hydrophilic interaction chromatography (HILIC, Acquity UPLC version 3.6 with a mass tolerance of 10 ppm. Lipophilic com-
BEH Amide 1.7 µm, 2.1 × 100 mm, Waters, Ireland) columns.[21] pounds were matched against the built-in MS-DIAL library ver-
Mass spectrometry used a 6540 UHD Accurate-Mass Q-TOF sion 2.58[25] or LIPID MAPS.[26] Identification of phospholipids[27]
MS (Agilent Technologies, Santa Clara, CA, USA) with both in positive and negative modes,[28] acylcarnitines,[29,30] and γ -
positive and negative electrospray ionization (ESI) modes in the glutamylated-branched-chain amino acids (BCAA)[31] had been
previously described conditions.[21] The data-dependent tandem previously described. Level III included compounds belonging to
mass spectrometry (MS/MS) analysis used three different a particular group based on their mass, retention time, or a spe-
collision-induced dissociation voltages (10, 20, and 40 V) in cific fragmentation pattern but we could not identify due to the
subsequent runs. Mass calibration was done continuously (Table lack of reference spectra or other necessary information. Level IV
S1, Supporting Information). Data were acquired using Agilent includes unknown compounds.
MassHunter Acquisition B.07.00 software (Agilent Technolo-
gies). The differential metabolites that were not included in the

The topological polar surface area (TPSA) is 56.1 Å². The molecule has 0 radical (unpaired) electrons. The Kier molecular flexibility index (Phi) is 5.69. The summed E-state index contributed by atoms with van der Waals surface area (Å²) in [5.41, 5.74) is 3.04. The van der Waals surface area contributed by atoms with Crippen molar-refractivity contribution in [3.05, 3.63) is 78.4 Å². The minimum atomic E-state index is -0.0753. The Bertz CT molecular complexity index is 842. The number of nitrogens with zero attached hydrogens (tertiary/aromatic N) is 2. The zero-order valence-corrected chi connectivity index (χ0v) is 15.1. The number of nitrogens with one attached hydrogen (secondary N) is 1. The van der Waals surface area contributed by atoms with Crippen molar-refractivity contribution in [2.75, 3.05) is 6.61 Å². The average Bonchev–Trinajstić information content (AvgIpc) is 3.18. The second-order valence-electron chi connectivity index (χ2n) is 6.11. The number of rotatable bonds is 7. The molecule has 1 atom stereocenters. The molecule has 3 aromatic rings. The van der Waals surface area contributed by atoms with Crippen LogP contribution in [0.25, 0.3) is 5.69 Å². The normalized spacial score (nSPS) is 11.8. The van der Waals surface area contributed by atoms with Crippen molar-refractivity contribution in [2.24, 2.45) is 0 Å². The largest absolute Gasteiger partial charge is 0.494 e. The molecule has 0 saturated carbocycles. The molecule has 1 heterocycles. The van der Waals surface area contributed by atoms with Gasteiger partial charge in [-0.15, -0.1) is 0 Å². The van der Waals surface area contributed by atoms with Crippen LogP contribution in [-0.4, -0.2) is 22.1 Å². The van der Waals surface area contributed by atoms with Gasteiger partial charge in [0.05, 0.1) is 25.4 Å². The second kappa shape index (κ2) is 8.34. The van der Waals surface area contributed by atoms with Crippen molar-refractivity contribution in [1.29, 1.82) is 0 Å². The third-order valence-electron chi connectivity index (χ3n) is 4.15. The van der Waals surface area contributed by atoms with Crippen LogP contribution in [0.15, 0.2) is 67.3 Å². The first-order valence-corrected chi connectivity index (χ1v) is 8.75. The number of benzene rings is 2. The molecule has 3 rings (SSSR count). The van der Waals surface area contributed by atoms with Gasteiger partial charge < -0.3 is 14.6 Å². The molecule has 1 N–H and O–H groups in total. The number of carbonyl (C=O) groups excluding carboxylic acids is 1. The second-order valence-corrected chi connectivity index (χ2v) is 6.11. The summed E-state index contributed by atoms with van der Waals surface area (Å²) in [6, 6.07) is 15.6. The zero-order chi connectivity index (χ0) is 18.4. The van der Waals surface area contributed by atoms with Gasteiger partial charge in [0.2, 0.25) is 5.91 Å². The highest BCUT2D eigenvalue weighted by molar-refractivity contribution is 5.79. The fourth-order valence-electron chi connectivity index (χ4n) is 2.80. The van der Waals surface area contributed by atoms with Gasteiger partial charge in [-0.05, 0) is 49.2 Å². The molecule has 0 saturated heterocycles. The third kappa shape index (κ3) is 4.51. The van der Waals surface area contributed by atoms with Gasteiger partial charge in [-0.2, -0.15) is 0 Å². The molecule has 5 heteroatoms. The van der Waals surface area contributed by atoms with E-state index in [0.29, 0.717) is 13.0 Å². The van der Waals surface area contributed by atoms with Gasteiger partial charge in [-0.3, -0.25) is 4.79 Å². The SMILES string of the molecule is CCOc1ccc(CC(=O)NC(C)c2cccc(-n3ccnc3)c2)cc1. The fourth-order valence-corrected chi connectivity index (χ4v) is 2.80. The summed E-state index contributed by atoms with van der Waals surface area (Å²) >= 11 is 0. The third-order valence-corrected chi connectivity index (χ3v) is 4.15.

data-dependent MS/MS analysis underwent targeted LC-MS/MS
analysis on one of the samples that contained the most abundant 2.3. Statistical Analysis
metabolites of interest (Table S1, Supporting Information).
We checked the baseline differences using the chi-square test
for categorical variables and analysis of variance (ANOVA) for
2.2.3. Data Preprocessing continuous variables (IBM SPSS Statistics 21, IBM Corpo-
ration). Metabolite values were normalized and transformed
Initial peak picking was performed using “Find by Molecular to a normal distribution using rank-inverse normalization.
Feature” algorithm in Agilent MassHunter Qualitative Analysis Associations between egg consumption and serum metabolites
B.07.00 (Agilent Technologies). Centroid spectra peaks higher were analyzed using linear regression, where egg consumption
than 400 counts were restricted to ion species [M−H]− and was modeled as the independent variable and serum metabolites
[M+Cl]− in negative and [M+H]+ and [M+Na]+ in positive were modeled as the dependent variable. Hence, the positive
modes. Data files (.cef) were aligned and transformed using slope indicated that egg intake predicted the higher levels
the Z-baselining method in Mass Profiler Professional soft- of serum metabolite and negative slope indicated otherwise.
ware (MPP version 2.2, Agilent Technologies). After the initial Association between serum metabolites and the incidence of
alignment, the data were combined into a reference file (.cef) T2D was analyzed using logistic regression and presented as
against which the original raw data was reanalyzed. For this odds ratio (OR). OR < 1 indicated that the serum metabolite
recursive analysis, the tolerance for compound mass was ±15 predicted a lower risk of T2D, whilst OR > 1 indicated a higher
ppm, retention time ±0.2 min, and symmetric expansion value risk. p-values for all the metabolomics analyses were adjusted
±10 ppm for chromatograms. The output was then reexported to using Benjamini–Hochberg false-discovery rate (FDR). p <
MPP for peak alignment and data cleanup. Subsequent filtering 0.05 was considered statistically significant. The normalization,
in MPP included only entities that were present in at least 50% regression, and correlation of metabolite signals were analyzed